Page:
10 DAYS ON EARTH written and performed by Ronnie Burkett (CanStage, 26 Berkeley). To June 24. $36-$51, some discounts. See Continuing Listings. 416-368-3110. Rating: NNN Rating: NNN
Puppeteer Ronnie Burkett has set the bar so high that it's hard even for him - let alone others - to match his best works.
10 Days On Earth , which is getting its world premiere at CanStage , isn't first-rate Burkett, but it's still full of his hugely expressive puppets, poignant and witty dialogue and powerful dramatic situations.
It's missing one thing: a dramaturge.
Developmentally challenged Darrell is a middle-aged shoeshine worker whose mother Ivy has just passed away. Darrell doesn't know that, however, and keeps talking to her through her bedroom door. When not chatting with his friend Lloyd, a street person, or Irene, a Salvation Army worker, Darrell retreats into memories of his favourite book, which involves a dog and a duck and their search for a home.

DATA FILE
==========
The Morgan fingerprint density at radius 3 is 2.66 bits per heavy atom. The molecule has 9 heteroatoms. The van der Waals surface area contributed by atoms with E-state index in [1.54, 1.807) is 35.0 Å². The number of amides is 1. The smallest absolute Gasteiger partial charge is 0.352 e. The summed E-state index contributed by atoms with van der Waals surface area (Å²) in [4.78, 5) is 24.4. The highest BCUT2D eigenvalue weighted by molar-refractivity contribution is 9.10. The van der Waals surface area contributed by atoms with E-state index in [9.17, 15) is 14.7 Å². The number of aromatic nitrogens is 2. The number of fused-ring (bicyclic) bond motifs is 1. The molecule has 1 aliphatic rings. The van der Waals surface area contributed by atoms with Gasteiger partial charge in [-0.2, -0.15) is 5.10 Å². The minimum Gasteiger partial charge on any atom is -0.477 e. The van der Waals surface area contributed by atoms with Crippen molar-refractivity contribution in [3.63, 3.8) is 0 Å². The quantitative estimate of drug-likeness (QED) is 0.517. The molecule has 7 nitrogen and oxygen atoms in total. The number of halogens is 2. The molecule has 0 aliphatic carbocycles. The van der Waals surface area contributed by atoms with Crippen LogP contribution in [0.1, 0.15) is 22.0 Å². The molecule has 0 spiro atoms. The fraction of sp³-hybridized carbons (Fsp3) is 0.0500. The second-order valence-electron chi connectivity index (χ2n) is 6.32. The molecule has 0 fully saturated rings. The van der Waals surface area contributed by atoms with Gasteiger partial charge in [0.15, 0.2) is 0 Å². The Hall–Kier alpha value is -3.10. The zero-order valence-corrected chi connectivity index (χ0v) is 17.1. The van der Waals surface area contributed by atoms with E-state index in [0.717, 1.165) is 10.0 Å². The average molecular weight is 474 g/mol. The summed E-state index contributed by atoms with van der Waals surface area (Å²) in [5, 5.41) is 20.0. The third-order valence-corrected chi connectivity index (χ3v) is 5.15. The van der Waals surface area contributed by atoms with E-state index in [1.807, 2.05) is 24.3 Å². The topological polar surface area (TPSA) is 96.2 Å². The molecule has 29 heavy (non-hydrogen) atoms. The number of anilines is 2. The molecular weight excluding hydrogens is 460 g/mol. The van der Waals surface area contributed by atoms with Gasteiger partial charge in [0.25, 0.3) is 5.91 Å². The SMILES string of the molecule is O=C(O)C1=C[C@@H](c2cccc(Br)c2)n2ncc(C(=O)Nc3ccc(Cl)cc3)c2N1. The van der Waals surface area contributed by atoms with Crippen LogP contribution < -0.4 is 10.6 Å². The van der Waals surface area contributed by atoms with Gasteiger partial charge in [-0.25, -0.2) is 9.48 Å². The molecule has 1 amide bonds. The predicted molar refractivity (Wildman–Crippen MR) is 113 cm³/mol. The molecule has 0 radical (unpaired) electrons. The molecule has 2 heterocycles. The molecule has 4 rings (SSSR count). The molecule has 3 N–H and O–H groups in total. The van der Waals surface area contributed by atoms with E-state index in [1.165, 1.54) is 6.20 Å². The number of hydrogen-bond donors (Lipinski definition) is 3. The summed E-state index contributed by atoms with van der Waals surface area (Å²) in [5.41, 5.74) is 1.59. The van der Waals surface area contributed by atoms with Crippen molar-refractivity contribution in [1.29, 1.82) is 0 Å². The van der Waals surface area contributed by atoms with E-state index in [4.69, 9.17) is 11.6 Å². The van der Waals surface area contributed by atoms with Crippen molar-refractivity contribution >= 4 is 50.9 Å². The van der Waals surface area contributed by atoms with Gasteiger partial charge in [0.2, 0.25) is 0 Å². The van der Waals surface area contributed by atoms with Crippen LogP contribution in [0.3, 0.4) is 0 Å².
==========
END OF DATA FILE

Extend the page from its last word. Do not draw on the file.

Burkett has always had a sentimental streak, but here it's overwhelming. The storybook scenes are repetitive and overlong. What's more, they're written in cutesy, coy language that's meant to suggest some of Darrell's psychosexual inner life. Burkett's use of the words "queer," "gay" and "pink" are obviously significant, but the playwright doesn't follow through with the obvious theme of latent homosexuality. Too bad.
Burkett also avoids exploring more of Ivy's life. She was a single mother who waited 10 days for the birth father to visit them. What was her life like? The only flashbacks we see involve Darrell as a 10-year-old. What happened in the intervening 30 or 40 years?
Unlike some recent Burkett shows, there's little innovation in the puppets themselves. But the creatures it's easy to call them characters are still marvellously crafted, smiles or frowns etched onto their faces in a way that's achingly sad and real.